Officer shoots, kills double amputee in wheelchair in Houston
HOUSTON – A Houston police officer shot and killed a one-armed, one-legged man in a wheelchair Saturday inside a group home after police say the double amputee threatened the officer and aggressively waved a metal object that turned out to be a pen.
Police spokeswoman Jodi Silva said the man cornered the officer in his wheelchair and was making threats while trying to stab the officer with the pen. At the time, the officer did not know what the metal object was that the man was waving, Silva said.
She said the man came "within inches to a foot" of the officer and did not follow instructions to calm down and remain still.
"Fearing for his partner's safety and his own safety, he discharged his weapon," Silva told The Associated Press.
Police did not immediately release the name of the man who was killed. They had been called to the home after a caretaker there called and reported that the man in wheelchair was causing a disturbance.
The owner of the group home, John Garcia, told the Houston Chronicle that the man had a history of mental illness and had been living at the house about 18 months. Garcia said the man had told him that he lost a leg above the knee and all of one arm when he was hit by a train.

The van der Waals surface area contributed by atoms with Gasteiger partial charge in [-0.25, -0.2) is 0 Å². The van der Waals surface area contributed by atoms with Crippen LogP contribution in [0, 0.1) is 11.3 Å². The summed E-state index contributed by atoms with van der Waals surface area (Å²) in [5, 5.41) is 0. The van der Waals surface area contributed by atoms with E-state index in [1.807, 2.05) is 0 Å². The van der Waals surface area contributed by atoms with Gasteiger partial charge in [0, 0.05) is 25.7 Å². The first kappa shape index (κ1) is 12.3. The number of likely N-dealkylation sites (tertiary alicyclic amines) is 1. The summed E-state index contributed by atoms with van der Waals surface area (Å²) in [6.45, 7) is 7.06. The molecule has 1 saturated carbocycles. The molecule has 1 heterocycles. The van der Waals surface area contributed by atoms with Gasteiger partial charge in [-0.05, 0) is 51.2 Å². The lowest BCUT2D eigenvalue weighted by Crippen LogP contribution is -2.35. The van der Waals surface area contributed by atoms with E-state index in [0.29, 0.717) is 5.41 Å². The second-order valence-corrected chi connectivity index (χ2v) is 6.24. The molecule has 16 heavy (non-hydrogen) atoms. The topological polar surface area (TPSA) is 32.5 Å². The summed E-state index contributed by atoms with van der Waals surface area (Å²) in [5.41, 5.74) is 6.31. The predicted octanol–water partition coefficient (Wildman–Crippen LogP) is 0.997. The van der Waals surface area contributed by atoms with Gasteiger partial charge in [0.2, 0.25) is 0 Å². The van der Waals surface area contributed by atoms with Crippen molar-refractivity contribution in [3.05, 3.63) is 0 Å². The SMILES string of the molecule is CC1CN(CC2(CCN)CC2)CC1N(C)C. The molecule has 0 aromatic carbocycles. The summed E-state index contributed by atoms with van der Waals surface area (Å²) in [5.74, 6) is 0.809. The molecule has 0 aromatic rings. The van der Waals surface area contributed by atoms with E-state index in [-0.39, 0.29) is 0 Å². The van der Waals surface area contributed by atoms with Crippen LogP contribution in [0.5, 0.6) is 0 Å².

"He sometimes would go off a bit, but you just ignore it," Garcia told the newspaper.
Silva identified the officer as Matthew Jacob Marin, a five-year veteran of the department. He was immediately placed on three-day administrative leave, which is standard in all shootings involving officers.
Houston police records indicate that Marin also fatally shot a suspect in 2009. Investigators at the time said Marin came upon a man stabbing his neighbor to death at an apartment complex and opened fired when the suspect refused to drop the knife.
On Saturday, Marin and his partner arrived at the group home around 2:30 a.m. Silva said there were several people at the house at the time. The caretaker who called police waited on the porch while the officers went inside, she said.
"It was close quarters in the area of the house," Silva said. "The officer was forced into an area where he had no way to get out."